The police are like our immune system. In communities, the police are needed to keep the body safe, but it’s possible our immune system has turned against its own body at some times and in some places. Auto immune health problems are tough to fix, but when we recognize we could have a problem, we can test and try different approaches to getting back on track.

Blood Cells under a microscope

The immune system keeps the body safe. Image Source: Senger4, CC BY 2.0,

We are housed within our own skin, and our communities need healthy skin to house their residents. Our bodies have specialized types of skin that meet specific needs for different parts of the body. Shoulder skin is different from the skin on the palms of our hands. Healthy skin conforms very specifically to the body part it covers—one size does not fit all. In many cities, we might be building too much of one kind of housing and not enough of other varieties. We might have too much high-priced shoulder skin (e.g., one-bedroom condos), and not enough skin tailored to the local residents who need it, whether that’s more affordable units or units sized for multi-generation households.

If you’re following this far, it becomes easy to see how both skin and muscle problems can become exacerbated by the circulation problems in our extremities.

And what about our brains? Modern life in the information age all too easily creates disconnects between our minds and our bodies. Similarly, public and private sector decision makers in many cities can become disconnected from the community/body of their neighborhoods. By listening carefully to our whole body we may be able to get information that would allow us to prevent future health problems from happening in the first place, rather than waiting until we’re very sick when it’s harder and more expensive to treat.

A cross-section of the human brain

The brain is responsible for many cognitive functions. Image source: Wikimedia Commons.

By looking at cities as inter-connected systems as complex as human bodies, we can understand that multi-pronged solutions are needed to make a host of systems changes. A person needs to make a lot of lifestyle changes once they make the decision to become healthier. We need to eat less (change consumption patterns), exercise more (build our workforce development and education systems), relax and breathe (build social connections), take care of our skin (have sensible housing policies), drink calcium to strengthen bones (invest in infrastructure), and allow our immune system to recover when we get sick (embrace community policing practices).We need to invest in real-life and virtual structures that foster positive relationships among city dwellers.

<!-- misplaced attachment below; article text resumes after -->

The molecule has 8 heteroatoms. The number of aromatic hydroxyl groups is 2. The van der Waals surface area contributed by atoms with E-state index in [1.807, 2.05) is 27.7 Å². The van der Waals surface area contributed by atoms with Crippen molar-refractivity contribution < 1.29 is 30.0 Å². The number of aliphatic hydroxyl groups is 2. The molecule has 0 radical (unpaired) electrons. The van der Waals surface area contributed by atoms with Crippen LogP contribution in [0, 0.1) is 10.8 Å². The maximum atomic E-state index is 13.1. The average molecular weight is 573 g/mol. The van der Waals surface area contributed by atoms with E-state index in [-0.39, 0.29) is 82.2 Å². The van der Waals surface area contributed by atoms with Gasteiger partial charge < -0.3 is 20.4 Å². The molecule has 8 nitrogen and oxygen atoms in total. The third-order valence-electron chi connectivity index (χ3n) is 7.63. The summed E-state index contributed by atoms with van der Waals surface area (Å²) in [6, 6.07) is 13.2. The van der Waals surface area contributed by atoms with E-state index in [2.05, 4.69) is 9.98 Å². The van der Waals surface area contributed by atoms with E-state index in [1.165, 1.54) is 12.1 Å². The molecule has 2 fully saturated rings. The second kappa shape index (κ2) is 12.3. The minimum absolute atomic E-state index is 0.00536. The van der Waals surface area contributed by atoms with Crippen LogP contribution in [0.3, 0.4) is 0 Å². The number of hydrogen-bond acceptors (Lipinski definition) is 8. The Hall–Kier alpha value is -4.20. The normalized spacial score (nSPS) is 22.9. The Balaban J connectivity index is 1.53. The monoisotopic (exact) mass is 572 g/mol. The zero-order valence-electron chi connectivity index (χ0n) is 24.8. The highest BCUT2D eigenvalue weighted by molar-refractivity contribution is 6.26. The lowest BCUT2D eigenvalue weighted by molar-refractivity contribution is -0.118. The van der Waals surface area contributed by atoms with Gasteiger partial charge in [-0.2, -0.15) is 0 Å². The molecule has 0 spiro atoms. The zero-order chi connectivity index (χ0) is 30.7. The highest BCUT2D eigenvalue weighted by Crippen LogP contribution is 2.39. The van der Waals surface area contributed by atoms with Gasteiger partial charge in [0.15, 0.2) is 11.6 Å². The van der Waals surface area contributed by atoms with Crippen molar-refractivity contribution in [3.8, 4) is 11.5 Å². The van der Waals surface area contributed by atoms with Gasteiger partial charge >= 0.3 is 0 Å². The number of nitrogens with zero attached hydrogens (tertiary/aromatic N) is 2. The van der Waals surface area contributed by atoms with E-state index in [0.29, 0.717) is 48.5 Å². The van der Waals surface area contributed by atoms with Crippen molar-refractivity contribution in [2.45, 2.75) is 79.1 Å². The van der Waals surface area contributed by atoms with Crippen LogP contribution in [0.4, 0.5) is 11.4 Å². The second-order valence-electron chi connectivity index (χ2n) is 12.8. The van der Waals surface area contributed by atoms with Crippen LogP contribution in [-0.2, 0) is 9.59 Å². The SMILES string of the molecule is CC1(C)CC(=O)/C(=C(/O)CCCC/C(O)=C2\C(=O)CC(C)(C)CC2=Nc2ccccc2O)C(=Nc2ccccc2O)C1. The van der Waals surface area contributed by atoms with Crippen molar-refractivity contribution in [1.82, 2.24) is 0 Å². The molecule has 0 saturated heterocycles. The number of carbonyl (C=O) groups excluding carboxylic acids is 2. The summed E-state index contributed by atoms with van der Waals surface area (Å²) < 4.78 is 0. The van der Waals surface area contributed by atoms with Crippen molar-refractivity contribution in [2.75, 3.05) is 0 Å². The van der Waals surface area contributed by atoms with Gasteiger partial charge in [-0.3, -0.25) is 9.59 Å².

We also know when the mind is unconnected to the body, when decision-makers are not informed by their constituents, our cities aren’t as healthy as they could be. We can support the mind-body continuum through practices like authentic on-going community engagement and participatory budgeting.

The good news is that we all know how to live a healthier life, even if we find it difficult sometimes to do. Dr. Risa Lavizzo-Mourey’s, CEO of the Robert Wood Johnson Foundation, annual letter this year talks about looking at familiar landscapes in new ways and about accessing ancient wisdom that reminds us we already possess all that we need to succeed. The answers are within us. We know we have to work together, and that we can’t leave a foot or hand behind, or our entire body will be less well off. We know it took a long time to let ourselves get out of shape, but we know we are up to the job of adapting complex systems so that all our cities and all parts of our cities become healthy and (ahem) living cities.